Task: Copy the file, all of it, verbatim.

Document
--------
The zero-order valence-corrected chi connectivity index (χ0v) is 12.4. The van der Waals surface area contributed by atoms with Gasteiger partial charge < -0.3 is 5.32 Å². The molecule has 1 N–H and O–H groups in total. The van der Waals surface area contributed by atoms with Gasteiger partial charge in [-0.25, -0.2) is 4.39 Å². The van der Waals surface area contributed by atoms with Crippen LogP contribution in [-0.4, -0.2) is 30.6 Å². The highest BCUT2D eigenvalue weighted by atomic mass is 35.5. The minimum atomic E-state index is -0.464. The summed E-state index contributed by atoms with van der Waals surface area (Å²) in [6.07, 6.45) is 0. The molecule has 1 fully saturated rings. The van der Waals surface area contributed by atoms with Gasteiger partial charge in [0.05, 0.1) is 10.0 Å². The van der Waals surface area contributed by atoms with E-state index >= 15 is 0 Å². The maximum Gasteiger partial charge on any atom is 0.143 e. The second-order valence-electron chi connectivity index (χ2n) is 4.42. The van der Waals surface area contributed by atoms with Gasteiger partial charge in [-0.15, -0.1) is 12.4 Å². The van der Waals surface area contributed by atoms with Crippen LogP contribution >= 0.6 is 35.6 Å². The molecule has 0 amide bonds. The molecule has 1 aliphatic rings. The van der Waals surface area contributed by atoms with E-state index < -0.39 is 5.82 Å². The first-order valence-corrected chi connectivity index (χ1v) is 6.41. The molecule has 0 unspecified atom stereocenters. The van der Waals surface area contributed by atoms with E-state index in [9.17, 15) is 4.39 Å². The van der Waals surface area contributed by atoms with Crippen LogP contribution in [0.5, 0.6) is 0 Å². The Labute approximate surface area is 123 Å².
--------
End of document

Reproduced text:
The zero-order valence-corrected chi connectivity index (χ0v) is 12.4. The van der Waals surface area contributed by atoms with Gasteiger partial charge < -0.3 is 5.32 Å². The molecule has 1 N–H and O–H groups in total. The van der Waals surface area contributed by atoms with Gasteiger partial charge in [-0.25, -0.2) is 4.39 Å². The van der Waals surface area contributed by atoms with Crippen LogP contribution in [-0.4, -0.2) is 30.6 Å². The highest BCUT2D eigenvalue weighted by atomic mass is 35.5. The minimum atomic E-state index is -0.464. The summed E-state index contributed by atoms with van der Waals surface area (Å²) in [6.07, 6.45) is 0. The molecule has 1 fully saturated rings. The van der Waals surface area contributed by atoms with Gasteiger partial charge in [0.05, 0.1) is 10.0 Å². The van der Waals surface area contributed by atoms with E-state index >= 15 is 0 Å². The maximum Gasteiger partial charge on any atom is 0.143 e. The second-order valence-electron chi connectivity index (χ2n) is 4.42. The van der Waals surface area contributed by atoms with Gasteiger partial charge in [-0.15, -0.1) is 12.4 Å². The van der Waals surface area contributed by atoms with Crippen LogP contribution >= 0.6 is 35.6 Å². The molecule has 0 amide bonds. The molecule has 1 aliphatic rings. The van der Waals surface area contributed by atoms with E-state index < -0.39 is 5.82 Å². The first-order valence-corrected chi connectivity index (χ1v) is 6.41. The molecule has 0 unspecified atom stereocenters. The van der Waals surface area contributed by atoms with E-state index in [9.17, 15) is 4.39 Å². The van der Waals surface area contributed by atoms with Crippen LogP contribution in [0.5, 0.6) is 0 Å². The Labute approximate surface area is 123 Å².